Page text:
Nokia will offer another four handsets with the application, and another 100 will be able to use the service at launch. Vodafone aims to make the download suitable for all operators and as many handsets and operating systems as possible.is now releasing two of its own handsets designed by Samsung with the new Vodafone 360 application pre-installed.
The announcement from Vodafone (NYSE:VOD) brings to mind a number of similar services, such as Ovi from Nokia, MobileMe from Apple and indepedent providers such as Nimbuzz and Fring, not to mention the Rich Communications Suite currently in development by the GSMA. Vodafone 360 aims to distinguish itself in this field with its reach (315 million Vodafone susbcribers in 30 countries plus partner networks in 40 countries), the fact that 360 is also available to non-Vodafone mobile users, the range of the service (access to all possible communication and social networking applications, so no ‘walled garden’), and its open character (open to numerous handsets and operating systems), and, we can ussume, its user interface. This last issue is essential if the service is to be successful. Demonstrations are not yet available, but according to sources, Vodafone had 1,000 developers working on the service for months. Vodafone 360 has to offer access to all the contacts and content around the subscriber, hence the name ‘360’.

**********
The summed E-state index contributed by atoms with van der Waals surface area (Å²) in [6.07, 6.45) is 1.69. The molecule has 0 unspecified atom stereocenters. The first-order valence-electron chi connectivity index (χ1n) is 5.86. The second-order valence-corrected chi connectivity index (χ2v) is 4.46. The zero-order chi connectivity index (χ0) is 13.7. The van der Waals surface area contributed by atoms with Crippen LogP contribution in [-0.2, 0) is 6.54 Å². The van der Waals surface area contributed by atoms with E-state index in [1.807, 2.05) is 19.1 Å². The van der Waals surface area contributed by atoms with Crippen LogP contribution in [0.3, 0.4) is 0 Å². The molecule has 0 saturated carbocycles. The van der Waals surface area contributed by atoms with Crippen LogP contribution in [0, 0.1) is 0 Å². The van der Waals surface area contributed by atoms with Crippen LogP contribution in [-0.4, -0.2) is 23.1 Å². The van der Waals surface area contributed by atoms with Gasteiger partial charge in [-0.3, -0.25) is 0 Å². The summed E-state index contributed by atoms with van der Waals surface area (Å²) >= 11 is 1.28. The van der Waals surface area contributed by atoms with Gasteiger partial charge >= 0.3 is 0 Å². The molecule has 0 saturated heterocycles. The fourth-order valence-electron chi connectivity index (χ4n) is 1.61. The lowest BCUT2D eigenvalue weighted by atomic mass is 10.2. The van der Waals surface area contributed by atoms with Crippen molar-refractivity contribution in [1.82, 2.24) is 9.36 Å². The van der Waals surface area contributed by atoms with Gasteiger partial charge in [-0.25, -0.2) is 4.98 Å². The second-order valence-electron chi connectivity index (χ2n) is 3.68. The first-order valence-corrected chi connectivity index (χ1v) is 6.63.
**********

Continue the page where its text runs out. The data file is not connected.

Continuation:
Vodafone has deployed its significant development power, based on the enormous scale of the company, to explicitly create a distinctive asset. Under the leadership of former Microsoft man Pieter Knook, Vodafone is looking to compete head on with other international giants, such as Nokia, Google, Apple and Microsoft. In this field, Vodafone is the only operator active, which raises the qeustion if Vodafone 360 can be a success. Ovi has so far disappointed, in a world where the user demands maximum freedom to choose. However, Vodafone has a clear advantage over competitors: the mobile operator has a billing relationship with its customers.
While it’s questionable whether the service will take off outside its own customer base, it should only bring benefits to Vodafone’s own subscribers. Vodafone will profit indirectly from this: satisfied customers, higher usage and lower churn. And there is also something to be earned directly, namely from that bit of sales from revenue-sharing deals or through placing advertisements among the content.